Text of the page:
April 25th marks the world malaria Day across the world. The 2019 World Malaria Day brings a call to help prevent malaria: ‘Zero malaria starts with me’. Malaria kills over 400,000 people every year, and over 60% of the affected individuals are children.
Though Malaria exists in 103 countries worldwide, affecting 3.3 Billion people, but about 90% of malaria-related deaths occur in sub-Saharan Africa. The acute febrile illness (malaria) is caused by Plasmodium parasites. The parasites are spread to people through the bites of infected female Anopheles mosquitoes, called “malaria vectors.” There are 5 parasite species that cause malaria in humans, and 2 of these species – P. falciparum and P. vivax – pose the greatest threat.
Over time there has been a significant reduction on the death rate caused by malaria due to the medical development, yet the death rate barely has fallen halfway. After much trial, the Malaria vaccine comes into play given the medical field a better way to fight malaria and reduce the death rate.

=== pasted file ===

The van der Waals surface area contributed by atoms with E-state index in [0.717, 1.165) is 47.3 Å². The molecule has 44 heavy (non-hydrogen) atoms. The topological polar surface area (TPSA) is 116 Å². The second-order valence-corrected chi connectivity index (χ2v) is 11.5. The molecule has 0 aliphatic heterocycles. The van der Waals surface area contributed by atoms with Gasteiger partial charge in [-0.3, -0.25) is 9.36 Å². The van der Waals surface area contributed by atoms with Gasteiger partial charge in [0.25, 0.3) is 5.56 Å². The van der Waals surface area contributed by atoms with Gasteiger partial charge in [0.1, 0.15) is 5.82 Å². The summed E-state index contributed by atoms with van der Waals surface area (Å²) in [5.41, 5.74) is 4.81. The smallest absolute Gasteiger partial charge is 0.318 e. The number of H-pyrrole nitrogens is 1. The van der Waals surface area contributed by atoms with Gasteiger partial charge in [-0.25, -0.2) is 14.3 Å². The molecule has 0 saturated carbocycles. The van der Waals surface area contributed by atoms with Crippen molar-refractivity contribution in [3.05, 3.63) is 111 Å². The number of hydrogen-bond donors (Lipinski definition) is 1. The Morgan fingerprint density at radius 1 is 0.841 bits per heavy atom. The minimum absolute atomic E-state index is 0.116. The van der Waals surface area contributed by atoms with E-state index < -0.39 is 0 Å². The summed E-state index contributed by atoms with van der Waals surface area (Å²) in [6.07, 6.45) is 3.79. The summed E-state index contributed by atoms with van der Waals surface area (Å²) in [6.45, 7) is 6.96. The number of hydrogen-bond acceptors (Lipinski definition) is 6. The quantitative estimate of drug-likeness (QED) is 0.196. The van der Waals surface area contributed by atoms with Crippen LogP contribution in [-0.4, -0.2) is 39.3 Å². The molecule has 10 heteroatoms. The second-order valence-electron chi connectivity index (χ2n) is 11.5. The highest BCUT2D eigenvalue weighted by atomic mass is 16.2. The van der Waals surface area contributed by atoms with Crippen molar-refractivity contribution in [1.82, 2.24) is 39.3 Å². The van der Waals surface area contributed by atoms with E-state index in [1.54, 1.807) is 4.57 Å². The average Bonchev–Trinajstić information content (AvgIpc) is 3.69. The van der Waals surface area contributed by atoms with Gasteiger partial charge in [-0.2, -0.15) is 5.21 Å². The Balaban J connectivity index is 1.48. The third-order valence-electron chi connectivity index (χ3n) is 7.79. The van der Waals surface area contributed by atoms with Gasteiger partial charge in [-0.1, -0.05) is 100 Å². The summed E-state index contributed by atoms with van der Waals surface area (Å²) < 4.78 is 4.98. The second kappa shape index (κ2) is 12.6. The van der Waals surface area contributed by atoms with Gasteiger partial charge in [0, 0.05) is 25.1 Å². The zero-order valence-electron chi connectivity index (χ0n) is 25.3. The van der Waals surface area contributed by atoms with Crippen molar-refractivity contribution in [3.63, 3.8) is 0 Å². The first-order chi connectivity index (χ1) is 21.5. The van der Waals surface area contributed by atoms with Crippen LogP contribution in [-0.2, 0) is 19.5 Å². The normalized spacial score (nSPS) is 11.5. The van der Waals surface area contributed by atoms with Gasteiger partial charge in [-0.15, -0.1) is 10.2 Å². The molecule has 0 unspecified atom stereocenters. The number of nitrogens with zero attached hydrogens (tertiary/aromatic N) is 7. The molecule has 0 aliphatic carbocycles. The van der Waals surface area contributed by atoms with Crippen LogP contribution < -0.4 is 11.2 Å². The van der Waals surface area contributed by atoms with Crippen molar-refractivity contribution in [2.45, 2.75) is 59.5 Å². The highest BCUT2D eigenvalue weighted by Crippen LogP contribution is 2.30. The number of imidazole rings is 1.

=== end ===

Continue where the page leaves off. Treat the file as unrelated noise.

The first-ever malaria vaccine was approved in the year 2015, the RTS, S, known as Mosquirix was not recommended to babies between 6 and 12 weeks of age by the World Health Organization (WHO) due to its low efficacy.
World Health Organization (WHO) Director-General Dr. Tedros Adhanom Ghebreyesus said in a press less that the Government of Malawi’s as started the pilot launch of the world’s first malaria vaccine Programme. Malawi is the first of three countries in Africa in which the vaccine, known as RTS, S, will be made available to children up to 2 years of age; Ghana and Kenya will also be introducing the vaccine in the coming weeks.
“We have seen tremendous gains from bed nets and other measures to control malaria in the last 15 years, but progress has stalled and even reversed in some areas. We need new solutions to get the malaria response back on track, and this vaccine gives us a promising tool to get there,” WHO Director-General Dr. Tedros Adhanom Ghebreyesus said in a press release announcing the project. “The malaria vaccine has the potential to save tens of thousands of children’s lives.”